Pediatric patients who are eligible for the trial must have severe brain injury caused by blunt trauma. This excludes patients who have suffered injuries that penetrate the skull such as gunshot wounds.

Those patients selected to receive hypothermia therapy will be cooled to between 32 and 33 degrees Celsius (89 to 90 degrees Fahrenheit), using special cooling blankets and/or cooled saline given intravenously. In addition to normal emergency care, they will remain cooled for 48 hours while being closely monitored in the intensive care unit. Children will be tracked by researchers for one year to record outcomes, with a battery of tests being conducted at six and 12 months following the injury.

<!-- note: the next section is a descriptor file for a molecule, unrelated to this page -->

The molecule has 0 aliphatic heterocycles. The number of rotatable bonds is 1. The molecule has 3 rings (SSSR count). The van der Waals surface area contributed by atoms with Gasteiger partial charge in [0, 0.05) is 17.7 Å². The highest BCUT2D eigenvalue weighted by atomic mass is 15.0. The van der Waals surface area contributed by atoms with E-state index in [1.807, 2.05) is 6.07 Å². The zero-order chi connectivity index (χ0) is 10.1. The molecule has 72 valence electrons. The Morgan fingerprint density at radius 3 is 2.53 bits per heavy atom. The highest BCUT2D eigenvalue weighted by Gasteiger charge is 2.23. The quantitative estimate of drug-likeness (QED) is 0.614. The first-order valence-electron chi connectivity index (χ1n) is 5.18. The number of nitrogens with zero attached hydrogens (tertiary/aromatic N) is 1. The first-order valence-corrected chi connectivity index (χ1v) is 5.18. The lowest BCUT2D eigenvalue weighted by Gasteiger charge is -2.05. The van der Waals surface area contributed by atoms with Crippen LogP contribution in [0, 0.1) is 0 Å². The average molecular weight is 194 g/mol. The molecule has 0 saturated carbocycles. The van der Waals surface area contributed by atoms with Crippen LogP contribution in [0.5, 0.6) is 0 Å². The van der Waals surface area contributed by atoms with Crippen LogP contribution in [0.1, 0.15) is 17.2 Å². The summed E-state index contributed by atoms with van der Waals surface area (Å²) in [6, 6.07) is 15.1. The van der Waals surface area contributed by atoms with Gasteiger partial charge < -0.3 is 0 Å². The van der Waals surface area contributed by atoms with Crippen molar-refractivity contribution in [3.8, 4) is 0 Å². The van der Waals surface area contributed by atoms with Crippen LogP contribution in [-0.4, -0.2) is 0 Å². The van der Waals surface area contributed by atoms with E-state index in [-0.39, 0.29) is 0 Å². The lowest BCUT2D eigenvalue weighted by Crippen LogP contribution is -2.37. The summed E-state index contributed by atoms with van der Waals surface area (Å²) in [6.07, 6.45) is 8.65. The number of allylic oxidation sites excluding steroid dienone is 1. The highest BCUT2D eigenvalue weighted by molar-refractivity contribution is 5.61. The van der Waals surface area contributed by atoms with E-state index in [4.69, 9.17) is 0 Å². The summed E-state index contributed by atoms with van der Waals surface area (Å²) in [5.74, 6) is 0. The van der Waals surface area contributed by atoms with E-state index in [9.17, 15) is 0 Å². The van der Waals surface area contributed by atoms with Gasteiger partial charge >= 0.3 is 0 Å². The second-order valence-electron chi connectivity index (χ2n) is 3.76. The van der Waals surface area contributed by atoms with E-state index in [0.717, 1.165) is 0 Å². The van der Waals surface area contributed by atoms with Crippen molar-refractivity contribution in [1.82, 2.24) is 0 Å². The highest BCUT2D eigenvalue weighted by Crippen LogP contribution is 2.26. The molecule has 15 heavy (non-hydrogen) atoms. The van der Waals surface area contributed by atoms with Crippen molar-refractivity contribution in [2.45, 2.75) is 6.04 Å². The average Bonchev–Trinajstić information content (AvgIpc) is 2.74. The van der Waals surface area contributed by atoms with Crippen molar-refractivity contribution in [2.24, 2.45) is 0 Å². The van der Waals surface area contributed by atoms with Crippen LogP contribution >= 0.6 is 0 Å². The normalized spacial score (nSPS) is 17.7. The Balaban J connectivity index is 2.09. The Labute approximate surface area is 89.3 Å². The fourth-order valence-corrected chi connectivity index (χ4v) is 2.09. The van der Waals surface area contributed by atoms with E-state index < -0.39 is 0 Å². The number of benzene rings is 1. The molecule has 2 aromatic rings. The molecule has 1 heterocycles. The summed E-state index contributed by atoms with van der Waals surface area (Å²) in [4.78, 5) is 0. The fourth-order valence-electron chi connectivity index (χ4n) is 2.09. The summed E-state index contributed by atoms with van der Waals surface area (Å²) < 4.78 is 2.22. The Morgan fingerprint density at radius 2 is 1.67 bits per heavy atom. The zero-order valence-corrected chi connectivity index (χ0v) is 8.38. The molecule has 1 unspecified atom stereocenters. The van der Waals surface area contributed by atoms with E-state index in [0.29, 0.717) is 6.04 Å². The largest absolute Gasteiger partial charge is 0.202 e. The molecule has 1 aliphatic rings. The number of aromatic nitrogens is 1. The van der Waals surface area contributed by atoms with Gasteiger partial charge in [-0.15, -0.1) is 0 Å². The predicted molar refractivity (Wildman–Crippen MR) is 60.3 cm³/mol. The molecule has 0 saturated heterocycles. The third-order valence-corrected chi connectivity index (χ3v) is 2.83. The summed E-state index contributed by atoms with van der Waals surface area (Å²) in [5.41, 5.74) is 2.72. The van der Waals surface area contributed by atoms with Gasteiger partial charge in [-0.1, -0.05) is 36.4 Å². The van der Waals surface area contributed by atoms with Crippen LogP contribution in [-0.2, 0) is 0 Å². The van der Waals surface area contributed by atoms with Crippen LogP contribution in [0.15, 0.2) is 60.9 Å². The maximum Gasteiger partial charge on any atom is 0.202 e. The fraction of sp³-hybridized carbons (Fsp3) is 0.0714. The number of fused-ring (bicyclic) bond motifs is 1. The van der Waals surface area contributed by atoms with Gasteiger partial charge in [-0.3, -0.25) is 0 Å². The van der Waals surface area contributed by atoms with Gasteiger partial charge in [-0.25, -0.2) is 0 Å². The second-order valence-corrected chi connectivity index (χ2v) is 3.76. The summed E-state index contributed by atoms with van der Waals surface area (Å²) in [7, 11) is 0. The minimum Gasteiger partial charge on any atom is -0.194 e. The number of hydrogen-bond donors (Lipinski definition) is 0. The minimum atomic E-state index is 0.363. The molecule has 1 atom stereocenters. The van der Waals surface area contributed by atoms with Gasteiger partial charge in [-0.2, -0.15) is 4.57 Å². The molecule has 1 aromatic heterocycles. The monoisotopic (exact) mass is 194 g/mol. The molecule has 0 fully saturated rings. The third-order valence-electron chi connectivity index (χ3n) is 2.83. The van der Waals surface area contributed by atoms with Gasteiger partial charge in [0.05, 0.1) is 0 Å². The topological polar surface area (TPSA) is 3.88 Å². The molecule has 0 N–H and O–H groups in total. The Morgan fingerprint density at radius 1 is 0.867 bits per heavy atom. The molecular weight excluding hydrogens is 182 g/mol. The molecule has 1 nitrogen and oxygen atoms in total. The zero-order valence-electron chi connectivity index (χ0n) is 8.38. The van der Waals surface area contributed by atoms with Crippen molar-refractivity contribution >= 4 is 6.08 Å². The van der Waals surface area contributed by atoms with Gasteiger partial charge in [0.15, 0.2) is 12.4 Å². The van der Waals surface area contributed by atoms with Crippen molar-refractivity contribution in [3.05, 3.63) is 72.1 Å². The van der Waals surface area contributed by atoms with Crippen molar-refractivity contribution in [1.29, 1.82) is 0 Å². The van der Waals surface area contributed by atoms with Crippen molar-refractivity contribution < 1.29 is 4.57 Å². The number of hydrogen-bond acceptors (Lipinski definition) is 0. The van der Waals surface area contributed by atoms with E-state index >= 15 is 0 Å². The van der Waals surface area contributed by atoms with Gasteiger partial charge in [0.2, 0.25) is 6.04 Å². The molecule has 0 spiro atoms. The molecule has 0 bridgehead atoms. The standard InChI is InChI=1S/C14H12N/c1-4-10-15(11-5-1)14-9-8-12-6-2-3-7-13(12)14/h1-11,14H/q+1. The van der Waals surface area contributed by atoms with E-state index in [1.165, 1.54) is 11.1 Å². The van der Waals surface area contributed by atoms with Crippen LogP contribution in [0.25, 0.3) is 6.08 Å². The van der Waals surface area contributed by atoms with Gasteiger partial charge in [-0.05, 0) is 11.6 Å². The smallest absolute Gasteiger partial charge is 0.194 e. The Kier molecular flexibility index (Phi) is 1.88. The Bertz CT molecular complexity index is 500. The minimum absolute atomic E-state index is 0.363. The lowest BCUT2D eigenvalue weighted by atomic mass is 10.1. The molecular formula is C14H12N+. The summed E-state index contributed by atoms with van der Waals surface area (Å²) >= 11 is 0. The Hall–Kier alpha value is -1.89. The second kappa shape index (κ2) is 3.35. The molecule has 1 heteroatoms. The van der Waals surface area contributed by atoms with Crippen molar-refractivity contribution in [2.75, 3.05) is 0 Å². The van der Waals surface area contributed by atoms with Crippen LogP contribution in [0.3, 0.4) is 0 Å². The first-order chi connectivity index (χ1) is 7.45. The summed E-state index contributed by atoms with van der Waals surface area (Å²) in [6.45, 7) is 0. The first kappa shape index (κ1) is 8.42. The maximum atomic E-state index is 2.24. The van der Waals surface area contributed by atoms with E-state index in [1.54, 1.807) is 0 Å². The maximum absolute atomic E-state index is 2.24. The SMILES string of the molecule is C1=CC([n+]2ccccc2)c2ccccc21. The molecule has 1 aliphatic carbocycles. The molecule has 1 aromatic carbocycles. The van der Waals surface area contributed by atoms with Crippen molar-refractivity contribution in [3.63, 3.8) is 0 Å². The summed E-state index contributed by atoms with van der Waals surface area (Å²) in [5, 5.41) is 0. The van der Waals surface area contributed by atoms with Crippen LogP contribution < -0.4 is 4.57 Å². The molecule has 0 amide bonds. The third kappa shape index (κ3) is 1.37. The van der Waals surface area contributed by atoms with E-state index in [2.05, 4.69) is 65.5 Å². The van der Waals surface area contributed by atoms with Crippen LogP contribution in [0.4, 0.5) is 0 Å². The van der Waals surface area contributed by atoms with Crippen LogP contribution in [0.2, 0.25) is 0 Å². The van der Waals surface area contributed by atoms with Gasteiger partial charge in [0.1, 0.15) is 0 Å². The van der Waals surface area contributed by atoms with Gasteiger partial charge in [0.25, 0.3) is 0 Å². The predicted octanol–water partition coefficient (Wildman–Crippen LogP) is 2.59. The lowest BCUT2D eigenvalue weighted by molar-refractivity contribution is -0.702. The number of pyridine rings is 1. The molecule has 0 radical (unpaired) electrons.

"Trauma is the leading cause of death and disability in children, more than all other causes combined," said Dr. Pam Okada, associate professor of pediatrics at UT Southwestern and lead investigator of the Dallas trial. "Previous studies have shown hypothermia is not only safe in children following severe traumatic brain injury, but may improve their chance of survival."

It had been thought that children had better outcomes than adults following traumatic brain injury, Dr. Okada said. In fact, it has been demonstrated that younger children (those younger than 4) actually have worse outcomes. Problems that develop with motor, behavior, learning, memory and other higher-level functions are common even in children with only "moderate" or "mild" concussions or injuries, she said.